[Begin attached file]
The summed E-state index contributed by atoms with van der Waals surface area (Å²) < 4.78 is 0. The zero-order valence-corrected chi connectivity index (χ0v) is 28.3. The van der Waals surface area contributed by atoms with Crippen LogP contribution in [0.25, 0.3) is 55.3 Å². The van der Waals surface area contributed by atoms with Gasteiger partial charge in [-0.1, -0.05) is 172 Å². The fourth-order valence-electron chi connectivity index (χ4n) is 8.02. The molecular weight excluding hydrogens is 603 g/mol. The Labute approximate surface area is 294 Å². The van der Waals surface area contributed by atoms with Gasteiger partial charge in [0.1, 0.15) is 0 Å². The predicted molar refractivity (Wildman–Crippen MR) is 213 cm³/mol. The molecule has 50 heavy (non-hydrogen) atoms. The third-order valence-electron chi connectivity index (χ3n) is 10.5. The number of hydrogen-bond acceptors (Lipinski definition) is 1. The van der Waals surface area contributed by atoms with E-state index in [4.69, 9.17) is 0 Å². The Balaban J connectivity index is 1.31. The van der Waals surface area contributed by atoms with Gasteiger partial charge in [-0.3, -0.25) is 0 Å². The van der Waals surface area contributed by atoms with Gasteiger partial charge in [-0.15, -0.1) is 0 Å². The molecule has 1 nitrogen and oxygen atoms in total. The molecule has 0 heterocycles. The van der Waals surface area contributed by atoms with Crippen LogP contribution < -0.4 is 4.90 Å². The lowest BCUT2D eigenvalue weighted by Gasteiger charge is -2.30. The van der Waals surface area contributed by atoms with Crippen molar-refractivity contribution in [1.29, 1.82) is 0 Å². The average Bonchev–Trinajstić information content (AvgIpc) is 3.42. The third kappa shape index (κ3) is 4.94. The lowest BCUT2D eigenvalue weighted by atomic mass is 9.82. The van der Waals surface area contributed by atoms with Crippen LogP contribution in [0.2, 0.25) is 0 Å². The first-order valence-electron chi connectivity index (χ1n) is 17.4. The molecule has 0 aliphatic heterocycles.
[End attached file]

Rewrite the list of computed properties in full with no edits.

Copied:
The summed E-state index contributed by atoms with van der Waals surface area (Å²) < 4.78 is 0. The zero-order valence-corrected chi connectivity index (χ0v) is 28.3. The van der Waals surface area contributed by atoms with Crippen LogP contribution in [0.25, 0.3) is 55.3 Å². The van der Waals surface area contributed by atoms with Gasteiger partial charge in [-0.1, -0.05) is 172 Å². The fourth-order valence-electron chi connectivity index (χ4n) is 8.02. The molecular weight excluding hydrogens is 603 g/mol. The Labute approximate surface area is 294 Å². The van der Waals surface area contributed by atoms with Gasteiger partial charge in [0.1, 0.15) is 0 Å². The predicted molar refractivity (Wildman–Crippen MR) is 213 cm³/mol. The molecule has 50 heavy (non-hydrogen) atoms. The third-order valence-electron chi connectivity index (χ3n) is 10.5. The number of hydrogen-bond acceptors (Lipinski definition) is 1. The van der Waals surface area contributed by atoms with E-state index in [4.69, 9.17) is 0 Å². The Balaban J connectivity index is 1.31. The van der Waals surface area contributed by atoms with Gasteiger partial charge in [-0.3, -0.25) is 0 Å². The van der Waals surface area contributed by atoms with Gasteiger partial charge in [-0.15, -0.1) is 0 Å². The molecule has 1 nitrogen and oxygen atoms in total. The molecule has 0 heterocycles. The van der Waals surface area contributed by atoms with Crippen LogP contribution < -0.4 is 4.90 Å². The lowest BCUT2D eigenvalue weighted by Gasteiger charge is -2.30. The van der Waals surface area contributed by atoms with Crippen molar-refractivity contribution in [1.29, 1.82) is 0 Å². The average Bonchev–Trinajstić information content (AvgIpc) is 3.42. The third kappa shape index (κ3) is 4.94. The lowest BCUT2D eigenvalue weighted by atomic mass is 9.82. The van der Waals surface area contributed by atoms with Crippen LogP contribution in [0.2, 0.25) is 0 Å². The first-order valence-electron chi connectivity index (χ1n) is 17.4. The molecule has 0 aliphatic heterocycles.